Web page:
How Cable TV began and spread in India
Cable TV has its roots in the late seventies. Indian television viewers were looking for entertainment options, apart from what state-owned broadcaster DD was offering. That came their way with the import and manufacture of video cassette recorders permitted domestically. There was a veritable boom in video cassette recorder sales during this period. Enterprising individuals in apartment blocks placed a video in their homes or their garages and started offering a cable TV service to people who opted for it. The fare available was Hindi and English movies and pirated western comedies, music and game shows. At this stage, cable TV was restricted to the major metros and towns and the upper crust of society.
Subsequently, no extensive research was conducted by the industry which went by guesstimates until two readership surveys were conducted in 1995. The two national readership surveys: the Indian Readership Survey and the National Readership Survey pegged the penetration of C&S at below 10 million in 1995 whereas industry estimates placed it at least 14 million. The NRS said that 9.3 million homes in urban India were cabled while the IRS said that the numbers for urban and rural India were 8.4 million and 3.4 million respectively. No further updates have been done because of the magnitude of the research covering a population of almost 70 million TV homes today. Nevertheless, the satellite TV industry has upped its estimate for C&S homes to about 22 million now attributing the increase to the spread of the cable TV networks in smaller towns, villages and untapped developing areas on the outskirts of major metros, where cable TV is being installed in housing at the time of construction itself.
*Frank Small studies; the rest are industry estimates
The business has undergone a transformation too. In the beginning it was small and driven by entrepreneurs. At one time the cable TV operators population was estimated at a sky high 100,000. Your neighbour's wife and brother-in-law also wanted to be a cable operator. For the past three years, large companies have also set up their own cable networks. Among them: InCablenet (managed by the Hinduja group), Siticable (a joint venture between Zee TV promoter Subhash Chandra and Rupert Murdoch's News Television), Asianet, Hathway Cable & Datcom, Ortel Communications and RPG Netcom (a company promoted by the RPG group). While the Hindujas claim to have invested close to Rs 2000 million into their network building, Siticable talks of a higher figure of close to Rs 2500 million. But the MSOs have concentrated on the major metros only. They have yet to spread out into the smaller towns and the interiors of India over time where cable TV networks are still in the hands of small businessmen.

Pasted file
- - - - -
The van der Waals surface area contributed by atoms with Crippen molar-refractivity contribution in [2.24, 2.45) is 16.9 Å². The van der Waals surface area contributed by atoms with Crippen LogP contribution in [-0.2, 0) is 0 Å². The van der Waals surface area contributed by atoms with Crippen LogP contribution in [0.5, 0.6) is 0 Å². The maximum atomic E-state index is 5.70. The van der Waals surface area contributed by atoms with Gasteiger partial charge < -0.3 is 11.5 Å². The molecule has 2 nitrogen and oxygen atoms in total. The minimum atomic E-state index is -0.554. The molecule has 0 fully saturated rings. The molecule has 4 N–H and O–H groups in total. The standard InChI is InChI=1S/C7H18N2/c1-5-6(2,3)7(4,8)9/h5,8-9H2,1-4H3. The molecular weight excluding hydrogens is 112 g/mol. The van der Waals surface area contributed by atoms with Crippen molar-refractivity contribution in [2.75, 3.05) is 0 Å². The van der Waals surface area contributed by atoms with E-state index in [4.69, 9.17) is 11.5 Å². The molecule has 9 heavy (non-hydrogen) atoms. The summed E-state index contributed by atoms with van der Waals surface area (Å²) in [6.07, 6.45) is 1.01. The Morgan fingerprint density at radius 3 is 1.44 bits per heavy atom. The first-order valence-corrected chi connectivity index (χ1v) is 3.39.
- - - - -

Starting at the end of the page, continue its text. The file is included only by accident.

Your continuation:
The entry of the big boys in the business led to consolidation amongst smaller operators several of whom combined their resources to set up sophisticated headbands capable of delivering 30-50 channels similar to the bouquet of the MSOs. And as the MSOs increased the number of channels that they were offering, the independents have also kept pace. Today, in cities like Mumbai, Indian viewers can hook into more than 65 channels. . Some of the major agglomerations that emerged initially were: Seven Star and Shree Bhawani in Mumbai, Malleswaram Cable Network and UCN in Bangalore, SkyVision in Ahmedabad. By 1999, one of them had partnered with the fast moving Hathway Cable & Datacom. But they all operate on the similar model: franchising of their cable TV feed to smaller operators.
The programming that cable TV offers ranges from Hindi films to local events like fairs, religious discourses, civic elections, regional news, community games such as Bingo and favourite local sports. Practically, every network has at least two cable channels -sometimes both of which screen Hindi movies and songs. At one time they also screened pirated or illegal versions of English movies. This ceased with the Motion Picture Association of America (MPAA) cracking down heavily on these cable operators. But piracy keeps cropping up on cable TV networks the moment the pressure is eased. The larger cable TV networks have their own branded channels too: Siticable has SitiCinema.; InCable has CVO while Hathway has C-News.
STATEWISE PENETRATION OF CABLE & SATELLITE TV
Source: IMRB study for Sony Entertainment Television
©Copyright; Ambez Media & Market Research, 1999.
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